To make the choice more affordable, parents can use nanny share – when two or more families share one nanny –  making the price much cheaper, Miller said.

Difference in benefits

Loren Parker has been a nanny for five families since 2012. Photo: Loren Parker

Loren Parker has found a long-term career in nannying.

She told QCity Metro that she makes around 52,000 a year as a part-time nanny with multiple families, working for them during the day and night. 

Parker spent time working in childcare and the school system, but became a nanny in 2012 as a way to make extra money.

When she moved to Charlotte in 2018, she continued the part-time gig.

“It was just the quickest way to really solidify a good paying job quickly and there’s always a demand,” she said.

Parker said nannying during the pandemic had its ups and downs. The demand was high initially because childcare centers were closed, but the need decreased because many families worked from home.

She said she prefers nannying as opposed to working at a school or center because she’s able to set her own pay.

It has now become her full-time job and she doesn’t plan to stop.

“I am fine nannying. I do have my master’s to fall back on, but for now, I’m fine,” she said. “It’s been beneficial enough for me to where I’m okay with it.”

Childcare centers’ perspective

Laura Hilla, director at the Goddard School of Concord – Highland Creek, doesn’t see the nanny service as competition. She sees it as a resource to help families.

Parents must apply for their children to get into the Goddard School, a nationwide childcare chain and the Concord location currently has a yearlong waitlist.

Hilla said many parents hire nannies while they wait to be enrolled.

“I see it as another opportunity for a family out there to be able to obtain child care that I know is so greatly needed,” she said.

On the other hand, some child care centers are experiencing staff shortages consistent with national labor trends.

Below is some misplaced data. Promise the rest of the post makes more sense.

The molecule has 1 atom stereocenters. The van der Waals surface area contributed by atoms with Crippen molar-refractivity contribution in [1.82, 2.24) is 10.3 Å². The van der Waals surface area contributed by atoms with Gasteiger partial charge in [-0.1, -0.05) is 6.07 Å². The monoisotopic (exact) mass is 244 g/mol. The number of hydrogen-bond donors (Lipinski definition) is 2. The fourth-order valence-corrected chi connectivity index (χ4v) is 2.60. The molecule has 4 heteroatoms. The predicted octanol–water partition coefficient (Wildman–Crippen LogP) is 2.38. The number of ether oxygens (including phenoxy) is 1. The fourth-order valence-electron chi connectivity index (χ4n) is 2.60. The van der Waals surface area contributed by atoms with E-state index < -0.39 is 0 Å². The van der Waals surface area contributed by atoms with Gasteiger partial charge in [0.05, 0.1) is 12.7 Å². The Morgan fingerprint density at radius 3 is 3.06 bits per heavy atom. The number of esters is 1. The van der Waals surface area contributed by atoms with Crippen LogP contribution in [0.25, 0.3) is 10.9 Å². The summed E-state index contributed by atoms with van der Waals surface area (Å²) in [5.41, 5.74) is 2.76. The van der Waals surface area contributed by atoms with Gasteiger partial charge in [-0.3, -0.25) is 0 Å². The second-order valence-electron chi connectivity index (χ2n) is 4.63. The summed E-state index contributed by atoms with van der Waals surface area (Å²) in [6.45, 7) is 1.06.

First Ward Child Care Development Center is suffering from lack of staff, owner Eleanor Toliver said.

Since the pandemic, Toliver went from 30 employees to 20, leading her to decrease the number of classes.

Without those classes, she is unable to accept 50 families who are looking to enroll.

Toliver understands that parents need childcare and will find a way to meet the need, even outside of traditional centers.

“You gotta go to work, you’re gonna find a neighbor or somebody to keep your children so that you can work,” she said.

Health concerns

Toliver said the rise in the flu may also be a concern for many parents.

“A lot of people just don’t bring their children back to daycare and schools because parents just don’t want their children out,” she said. “I can see pros and cons with that, if the child has a compromised immune system.”

“If the child has a compromised immune system, then keep them at home,” she said. “But they need to be exposed. They can build up some immunities.”

Daivonna Graves, who works in healthcare, has seen the effects Covid has on adults and children.

This made her even more fearful of sending her daughter to daycare.

“I have become extra afraid of germs,” she said. “Children that attend daycare are more likely to have more colds & illnesses throughout the year.”

Graves, who is currently pregnant with her second child, doesn’t plan to change her decision about having a nanny anytime soon.

”My children will not attend daycare,” she said.

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Jalon is a general assignment reporter for QCity Metro. He is a graduate of North Carolina Central University and an avid sports fan. (jalon@qcitymetro.com)